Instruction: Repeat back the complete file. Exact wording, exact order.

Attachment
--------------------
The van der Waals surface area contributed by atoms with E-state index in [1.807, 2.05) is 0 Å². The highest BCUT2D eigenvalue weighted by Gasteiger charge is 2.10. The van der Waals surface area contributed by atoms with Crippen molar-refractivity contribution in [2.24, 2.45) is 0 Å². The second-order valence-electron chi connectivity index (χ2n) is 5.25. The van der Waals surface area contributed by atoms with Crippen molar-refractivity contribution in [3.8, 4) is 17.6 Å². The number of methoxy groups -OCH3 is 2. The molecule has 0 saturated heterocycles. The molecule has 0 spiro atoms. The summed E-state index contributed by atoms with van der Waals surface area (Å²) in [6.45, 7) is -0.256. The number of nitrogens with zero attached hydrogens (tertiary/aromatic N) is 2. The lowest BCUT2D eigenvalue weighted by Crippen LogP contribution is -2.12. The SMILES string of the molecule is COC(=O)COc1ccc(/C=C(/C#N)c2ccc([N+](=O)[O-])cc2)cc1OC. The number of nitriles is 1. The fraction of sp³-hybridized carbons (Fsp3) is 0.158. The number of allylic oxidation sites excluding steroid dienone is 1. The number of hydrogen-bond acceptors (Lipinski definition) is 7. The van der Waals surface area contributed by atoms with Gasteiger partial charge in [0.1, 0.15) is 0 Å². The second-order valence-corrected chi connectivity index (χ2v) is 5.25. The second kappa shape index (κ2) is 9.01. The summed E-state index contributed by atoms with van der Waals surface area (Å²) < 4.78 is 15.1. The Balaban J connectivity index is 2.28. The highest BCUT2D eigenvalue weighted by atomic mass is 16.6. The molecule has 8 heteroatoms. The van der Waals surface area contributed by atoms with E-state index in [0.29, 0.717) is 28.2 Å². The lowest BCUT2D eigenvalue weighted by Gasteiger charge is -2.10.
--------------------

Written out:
The van der Waals surface area contributed by atoms with E-state index in [1.807, 2.05) is 0 Å². The highest BCUT2D eigenvalue weighted by Gasteiger charge is 2.10. The van der Waals surface area contributed by atoms with Crippen molar-refractivity contribution in [2.24, 2.45) is 0 Å². The second-order valence-electron chi connectivity index (χ2n) is 5.25. The van der Waals surface area contributed by atoms with Crippen molar-refractivity contribution in [3.8, 4) is 17.6 Å². The number of methoxy groups -OCH3 is 2. The molecule has 0 saturated heterocycles. The molecule has 0 spiro atoms. The summed E-state index contributed by atoms with van der Waals surface area (Å²) in [6.45, 7) is -0.256. The number of nitrogens with zero attached hydrogens (tertiary/aromatic N) is 2. The lowest BCUT2D eigenvalue weighted by Crippen LogP contribution is -2.12. The SMILES string of the molecule is COC(=O)COc1ccc(/C=C(/C#N)c2ccc([N+](=O)[O-])cc2)cc1OC. The number of nitriles is 1. The fraction of sp³-hybridized carbons (Fsp3) is 0.158. The number of allylic oxidation sites excluding steroid dienone is 1. The number of hydrogen-bond acceptors (Lipinski definition) is 7. The van der Waals surface area contributed by atoms with Gasteiger partial charge in [0.1, 0.15) is 0 Å². The second-order valence-corrected chi connectivity index (χ2v) is 5.25. The second kappa shape index (κ2) is 9.01. The summed E-state index contributed by atoms with van der Waals surface area (Å²) < 4.78 is 15.1. The Balaban J connectivity index is 2.28. The highest BCUT2D eigenvalue weighted by atomic mass is 16.6. The molecule has 8 heteroatoms. The van der Waals surface area contributed by atoms with E-state index in [0.29, 0.717) is 28.2 Å². The lowest BCUT2D eigenvalue weighted by Gasteiger charge is -2.10.